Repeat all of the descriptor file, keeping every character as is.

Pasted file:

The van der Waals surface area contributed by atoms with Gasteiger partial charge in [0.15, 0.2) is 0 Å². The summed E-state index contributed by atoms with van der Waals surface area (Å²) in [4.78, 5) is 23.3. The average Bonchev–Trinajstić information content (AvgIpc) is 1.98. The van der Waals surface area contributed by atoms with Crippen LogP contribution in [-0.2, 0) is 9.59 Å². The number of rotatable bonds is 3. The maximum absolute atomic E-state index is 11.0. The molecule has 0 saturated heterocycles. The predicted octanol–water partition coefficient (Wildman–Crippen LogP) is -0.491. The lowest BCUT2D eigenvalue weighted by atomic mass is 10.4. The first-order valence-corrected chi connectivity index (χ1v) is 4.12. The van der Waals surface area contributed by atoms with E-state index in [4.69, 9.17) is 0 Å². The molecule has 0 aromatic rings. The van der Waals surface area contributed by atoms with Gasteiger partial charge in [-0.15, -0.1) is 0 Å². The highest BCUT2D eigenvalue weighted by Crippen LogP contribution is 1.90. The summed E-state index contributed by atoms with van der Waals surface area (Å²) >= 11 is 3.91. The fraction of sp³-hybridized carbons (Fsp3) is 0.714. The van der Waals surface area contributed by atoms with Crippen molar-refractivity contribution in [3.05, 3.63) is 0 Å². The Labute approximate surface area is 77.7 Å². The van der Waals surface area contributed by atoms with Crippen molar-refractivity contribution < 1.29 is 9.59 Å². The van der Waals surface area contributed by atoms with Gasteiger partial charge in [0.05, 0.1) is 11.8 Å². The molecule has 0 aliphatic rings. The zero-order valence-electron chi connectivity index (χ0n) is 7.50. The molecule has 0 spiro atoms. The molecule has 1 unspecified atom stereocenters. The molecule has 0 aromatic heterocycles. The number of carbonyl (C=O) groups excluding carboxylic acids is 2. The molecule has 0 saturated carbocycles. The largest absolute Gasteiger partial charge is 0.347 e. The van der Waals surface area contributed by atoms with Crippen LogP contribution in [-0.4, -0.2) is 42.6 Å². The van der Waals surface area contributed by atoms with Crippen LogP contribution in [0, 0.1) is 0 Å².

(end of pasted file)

The van der Waals surface area contributed by atoms with Gasteiger partial charge in [0.15, 0.2) is 0 Å². The summed E-state index contributed by atoms with van der Waals surface area (Å²) in [4.78, 5) is 23.3. The average Bonchev–Trinajstić information content (AvgIpc) is 1.98. The van der Waals surface area contributed by atoms with Crippen LogP contribution in [-0.2, 0) is 9.59 Å². The number of rotatable bonds is 3. The maximum absolute atomic E-state index is 11.0. The molecule has 0 saturated heterocycles. The predicted octanol–water partition coefficient (Wildman–Crippen LogP) is -0.491. The lowest BCUT2D eigenvalue weighted by atomic mass is 10.4. The first-order valence-corrected chi connectivity index (χ1v) is 4.12. The van der Waals surface area contributed by atoms with E-state index in [4.69, 9.17) is 0 Å². The molecule has 0 aromatic rings. The van der Waals surface area contributed by atoms with Gasteiger partial charge in [-0.15, -0.1) is 0 Å². The highest BCUT2D eigenvalue weighted by Crippen LogP contribution is 1.90. The summed E-state index contributed by atoms with van der Waals surface area (Å²) >= 11 is 3.91. The fraction of sp³-hybridized carbons (Fsp3) is 0.714. The van der Waals surface area contributed by atoms with Crippen molar-refractivity contribution in [3.05, 3.63) is 0 Å². The Labute approximate surface area is 77.7 Å². The van der Waals surface area contributed by atoms with Crippen molar-refractivity contribution < 1.29 is 9.59 Å². The van der Waals surface area contributed by atoms with Gasteiger partial charge in [0.05, 0.1) is 11.8 Å². The molecule has 0 aliphatic rings. The zero-order valence-electron chi connectivity index (χ0n) is 7.50. The molecule has 0 spiro atoms. The molecule has 1 unspecified atom stereocenters. The molecule has 0 aromatic heterocycles. The number of carbonyl (C=O) groups excluding carboxylic acids is 2. The molecule has 0 saturated carbocycles. The largest absolute Gasteiger partial charge is 0.347 e. The van der Waals surface area contributed by atoms with Crippen LogP contribution in [-0.4, -0.2) is 42.6 Å². The van der Waals surface area contributed by atoms with Crippen LogP contribution in [0, 0.1) is 0 Å².